The classic Saturday Night Special. I love that term, and much like assault weapon, it’s a nebulous term that morphs and shapes to mean whatever gun grabbers want it to. It’s been around for over a hundred years, with one of the first reported uses in a 1917 newspaper. Today we will look at some of the best and worst Saturday Night Specials and some of the famous options.
Defining the Saturday Night Special
What’s a Saturday Night Special? It depends on who you ask. Common sense says it’s a cheap gun, sometimes imported, that appeals to lower-income people who need the means to protect themselves. According to gun grabbers, it s a cheap gun used by criminals to harm others. Historically it’s been a class of weapons used by marginalized people.
The ‘68 GCA went as far as to try and block imports based on very silly points criteria. If your gun doesn’t meet the points criteria, it’s a Saturday Night Special and can’t be imported. I kept all of these definitions in mind when I wrote this article, which might make some of my choices surprising.
Rohm Revolvers take the top spot, arguably making them the worst Saturday Night Specials. These revolvers came in various calibers, including .38 Special. They were most popular in .22LR and .22 Short. These pot metal pistolas were some of the cheapest guns on the planet and were imported from Germany in the 1960s.
Post-war Germany was a different place, and not everything was an HK. The Rohm revolvers famously lost timing and often shaved lead until the frames cracked and the guns broke. Not exactly a high-quality firearm, but they sold for 13 bucks. What did you expect?
After the GCA passed, Rohm began shipping the parts of the gun to Miami to be built there, thus bypassing the law completely. You can stop the signal.
When I think of the phrase Saturday Night Special I can’t help but picture the Raven MP-25. The MP-25 was the first pistol I ever purchased, and I did so for a measly 60 bucks. The guy at the gun store was reluctant to even sell it. He warned me it was a piece of crap. The MP-25 is one of the most famous or infamous Ring of Fire guns.
Ring of Fire is a name given to a number of firearms companies, mainly Saturday Night Special producers, all situated close together in California. The Raven MP-25 is a simple blowback-operated firearm firing the famed 25 ACP cartridge. It’s got crappy sights, a frustrating safety, and a heel magazine release. Not exactly high-tech.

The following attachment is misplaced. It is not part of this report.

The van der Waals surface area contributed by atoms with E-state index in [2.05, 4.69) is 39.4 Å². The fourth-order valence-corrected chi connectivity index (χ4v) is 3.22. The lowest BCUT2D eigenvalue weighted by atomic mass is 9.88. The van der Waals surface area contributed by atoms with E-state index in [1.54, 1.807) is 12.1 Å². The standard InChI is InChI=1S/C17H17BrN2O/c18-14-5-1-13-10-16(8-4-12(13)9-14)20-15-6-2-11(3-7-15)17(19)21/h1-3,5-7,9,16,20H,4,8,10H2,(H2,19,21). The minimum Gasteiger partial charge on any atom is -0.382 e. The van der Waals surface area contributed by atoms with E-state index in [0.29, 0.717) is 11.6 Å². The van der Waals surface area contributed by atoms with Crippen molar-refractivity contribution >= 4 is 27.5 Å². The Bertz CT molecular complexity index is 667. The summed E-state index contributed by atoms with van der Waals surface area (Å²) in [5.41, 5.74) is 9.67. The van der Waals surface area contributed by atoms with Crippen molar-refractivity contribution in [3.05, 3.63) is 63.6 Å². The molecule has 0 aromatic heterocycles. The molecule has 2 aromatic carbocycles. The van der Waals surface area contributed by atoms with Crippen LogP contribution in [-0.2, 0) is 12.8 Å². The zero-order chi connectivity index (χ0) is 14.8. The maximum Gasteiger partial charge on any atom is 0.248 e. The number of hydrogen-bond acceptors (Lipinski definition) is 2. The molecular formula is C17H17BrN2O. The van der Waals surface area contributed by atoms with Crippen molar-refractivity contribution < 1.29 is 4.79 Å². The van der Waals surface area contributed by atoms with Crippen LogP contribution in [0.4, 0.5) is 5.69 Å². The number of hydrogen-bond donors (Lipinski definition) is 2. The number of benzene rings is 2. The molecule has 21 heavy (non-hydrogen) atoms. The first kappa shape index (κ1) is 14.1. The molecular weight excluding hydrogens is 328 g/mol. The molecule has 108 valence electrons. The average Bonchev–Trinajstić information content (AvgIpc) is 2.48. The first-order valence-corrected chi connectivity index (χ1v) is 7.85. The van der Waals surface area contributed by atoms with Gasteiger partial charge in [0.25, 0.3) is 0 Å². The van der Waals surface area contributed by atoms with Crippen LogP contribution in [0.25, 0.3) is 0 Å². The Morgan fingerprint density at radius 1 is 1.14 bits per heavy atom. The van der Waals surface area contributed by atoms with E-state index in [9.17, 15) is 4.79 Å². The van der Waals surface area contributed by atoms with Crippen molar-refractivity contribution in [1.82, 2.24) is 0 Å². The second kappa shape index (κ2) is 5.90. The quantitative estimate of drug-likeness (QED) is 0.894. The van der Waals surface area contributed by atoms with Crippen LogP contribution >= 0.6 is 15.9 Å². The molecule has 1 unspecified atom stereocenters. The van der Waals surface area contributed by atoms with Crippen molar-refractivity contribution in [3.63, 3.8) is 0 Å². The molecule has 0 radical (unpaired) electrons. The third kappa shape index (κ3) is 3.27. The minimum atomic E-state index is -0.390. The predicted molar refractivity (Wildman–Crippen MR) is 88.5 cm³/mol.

Since it was made in the United States, the GCA wasn’t an issue. Surprisingly the gun always worked for me. It went bang every time I pulled the trigger, and while that might have only been 150 times, I’m still impressed.
A gun I owned that barely went bang when I pulled the trigger was the Jimenez JA-380. It turns out pot metal guns don’t do well with .380 ACP cartridges. This was a gun I stumbled across on accident and was given to me when I helped a nice older lady move her couch. She didn’t want it and didn’t know how to get rid of it.
It appeared new in the box, and that box was cardboard but unexpectedly had foam cut for it. I got two mags with it, and after purchasing a box of .380 ACP, I see why she gave it away. I couldn’t get a single magazine worth of ammo to cycle through the gun. Tons of stovepipes to the point of frustration.
Eventually, the inside of the slide cracked, and the gun simply didn’t work. It took less than 100 rounds of 380 ACP to rip this thing to pieces. I gave it to a friend, and it’s currently a literal paperweight.
The American Bull-Dog
What the hell is an American Bull-dog? Well, I’m glad you asked. In the 1870s, the American Bull-dog offered those of a lower income level a revolver. These were inspired by the British Bull-dogs of the time. The American Bull-dog could be had for 3.31 in various calibers, including .38 S&W, .32 S&W, and .44 Webley. Keep in mind a Colt cost 20 dollars at the time.
These were compact revolvers and even had double-action triggers. What made these guns so cheap was a mix of shoddy work and the fact they used designs in which patents had expired long ago. Bull-dog eventually became a term applied to small revolvers in general, and multiple companies used it to advertise their cheap pistols.
These are the Saturday Night Special of their day, and they were targeted by early gun laws of States like Arkansas and Tennessee, which specifically banned any handgun that wasn’t an ‘Army or Navy’ model. This legislation specifically targeted poor people intending to disarm newly freed slaves.
Adding the Walther PPK seems like sacrilege. It’s insane, crazy. How dare you include a fine specimen of Teutonic engineering to a list full of crappy guns! Hey, I’m with you. I don’t think the PPK is a Saturday Night Special. It’s a damn fine gun, but the GCA of 1968 thinks it’s a Saturday Night Special.
When the GCA of 68 passed and its point system went into effect, the PPK couldn’t pass muster. Its caliber and design are too small for the ATF to approve for import. While most of us just wanted to larp as Bond, the American government made that very difficult.
This led to the creation of the PPK/s, a slightly larger model that got just enough points to be allowed importation. Are the two guns really all that different? Well, no, but the ATF and Federal Government doesn’t care.
It’s Saturday Night Baby
The Saturday Night Special has always been a source of much controversy in the United States. Right now, the current scare tactics rely on the phrase assault weapon, but Saturday Night Special was the term before that. The Modern SNS might something like P80 Kits. Their tactics don’t change, and we need to keep fighting tooth and nail to preserve our rights and prevent and even overturn the GCA of 1968. Stay ready, my friends.